Painting your home is a classic example of a job that looks easier than it is. If you’ve toiled for hours in a web of masking tape, you’ll know that it’s well worth calling on the services of a professional painter.
A painter and decorator brings more than just paint and brushes. They’ll arrive with the knowledge to select the correct preparation techniques in order to achieve the finish you’re looking for. They can even help you find the right shade of paint for each room. That experience means your decorator can deliver a high-quality service at a fast pace, making the overall cost of painting and decorating work more affordable than you might think.
One of the ways to make painting even more affordable is to tackle multiple rooms at once. Our breakdown covers the costs of painting an entire house, listing quotes for up to 5 bedrooms. And that’s for a good reason – it’s often cheaper to decorate a number of rooms as part of the same job, because a painter can work methodically and leave one room to dry while tackling another. When considering the work you need doing, try to get as much painting and decorating as you can done in one hit. Booking several separate jobs will cost you more overall.
The average cost of painting a medium-sized room (3m x 3.3m) is £350.
The cost of painting and decorating isn’t always tied to the length of time it takes to complete the work. Painters usually charge a fixed fee for their services rather than a day rate.
There are a number of factors that could affect the cost of your job. The first is the style and state of your home, and how easy it’ll be for a painter to work in it. A room that’s clear of furnishings or flooring is easier to work in than one that’s full of valuables – though a painter will bring dustsheets and guards to protect your belongings. Bigger rooms, landings and stairwells will usually add to the total cost because they require more work and it’s harder to paint certain areas.
A painter will look at the condition of your walls and ceilings when assessing the work. If there are any damp spots or stains, they’ll need to treat those areas before applying a base coat. This might involve using sealant paints to prepare the surfaces for painting. If your walls are uneven or flaking – often because they’re older – they’ll need a primer applied, which makes the surface smoother, easier to paint on, and more resilient going forward. Any holes and cracks will also need to be filled. This all means extra work for your tradesperson, contributing to the cost.
When it comes to the painting itself, it takes place in multiple stages, so you’re paying for much more than just a quick paint-roller job. Your decorator will usually apply a dedicated undercoat, before painting a second coat if needed, followed by the final coat. Their steady eye will ensure your lines are perfectly straight and they’ll use a range of brushes, rollers, and even sprays (if needed). Most decorators will also have specialist equipment to reach inaccessible points, such as high ceilings or complicated nooks and crannies. This blend of expertise and equipment is what you’re paying for when you hire a painter.
The average cost of removing wallpaper is £150 per room.
Removing wallpaper often results in additional charges from decorators. It’s not a particularly difficult job but it can be time-consuming. Wallpaper removal is usually done with a specialist wallpaper-stripping steam tool, but for stubborn areas a chemical solution can also be applied. Both methods will need the type of products that decorators will own, but they also require expertise. So, you’re paying for the peace of mind that the correct method is being used, as well as the labour hours to strip the paper.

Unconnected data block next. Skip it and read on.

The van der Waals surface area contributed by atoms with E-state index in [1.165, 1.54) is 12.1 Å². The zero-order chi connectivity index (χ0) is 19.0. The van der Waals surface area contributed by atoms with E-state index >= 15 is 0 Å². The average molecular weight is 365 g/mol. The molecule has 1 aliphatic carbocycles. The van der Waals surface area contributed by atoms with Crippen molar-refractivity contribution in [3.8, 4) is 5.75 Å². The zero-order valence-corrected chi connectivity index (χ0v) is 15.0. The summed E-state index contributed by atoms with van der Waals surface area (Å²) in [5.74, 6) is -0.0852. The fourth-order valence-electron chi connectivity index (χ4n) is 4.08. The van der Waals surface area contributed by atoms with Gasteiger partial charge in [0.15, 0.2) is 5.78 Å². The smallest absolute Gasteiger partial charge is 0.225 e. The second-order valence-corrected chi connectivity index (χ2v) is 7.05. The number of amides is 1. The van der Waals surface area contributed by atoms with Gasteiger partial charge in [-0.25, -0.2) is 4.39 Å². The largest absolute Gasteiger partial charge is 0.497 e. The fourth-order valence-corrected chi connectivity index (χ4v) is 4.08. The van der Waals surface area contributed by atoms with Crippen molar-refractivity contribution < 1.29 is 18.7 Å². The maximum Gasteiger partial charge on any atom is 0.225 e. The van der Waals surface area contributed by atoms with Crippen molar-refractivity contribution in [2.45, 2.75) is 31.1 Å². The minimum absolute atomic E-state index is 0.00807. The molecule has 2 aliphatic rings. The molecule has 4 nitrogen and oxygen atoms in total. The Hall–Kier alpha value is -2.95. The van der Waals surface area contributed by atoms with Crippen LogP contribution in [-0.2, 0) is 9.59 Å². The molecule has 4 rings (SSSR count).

Once the wallpaper is removed, your decorator will need to clean the wall using their tools, and make sure no residue or scraps remain – allowing them to achieve the flawless painted finish that you’re looking for.
Coloured paints usually command a higher price than plain emulsion shades, and painters who mix their own colours may charge more for this service. It’s advisable to negotiate the cost of your paint while agreeing a fixed cost for the work.
If your grand interior designs stretch as far as multiple colours in each room, this can add to the cost. As well as the paint costing more, the additional washing of brushes and rollers takes up time, which needs to be factored in. Then there’s the “cutting in” process (using a small brush to precisely paint edges), which takes longer as additional colours are applied.
It’s also worth remembering that although certain tins of bright-coloured paint may look cheap, the low-grade pigment quality means more coats will be required to cover your walls properly. So, cheap paint isn’t always as cheap as it might seem.
Finally, specialist paint types can be considerably more expensive per square metre than standard paint. For example, you should expect to pay more for tile paint, metal paint, primers, and anything from the many options that await you (or your professional) at a decorator centre or DIY store.
|Standard decorating costs|
|Paint a small room (2metres x 2metres)||£150||£250||£400|
|Paint a medium room (3.3 metres x 3 metres)||£225||£350||£500|
|Paint a large room (6metres x 5 metres)||£350||£450||£600|
|Paint a 2-bed house or flat||£800||£1,800||£2,500|
|Paint a 3-bed house or flat||£1,100||£2,400||£3,000|
|Paint a 4-bed house or flat||£1,600||£2,700||£3,600|
|Paint a 5-bed house or flat||£2,500||£3,690||£4,000|
|Miscellaneous decorating costs|
|Paint a room that was previously wallpapered (4.5 metres x 3metres)||£500||£550||£675|
|Gloss woodwork in one room (3.3 metres x 3 metres)||£150||£200||£250|
|Basic colour paints (2.5 litre)||£10||£30||£35|
|Specialist colour paints (2.5 litre)||£17||£40||£60|
|Primer and undercoats (1 litre)||£10||£20||£20|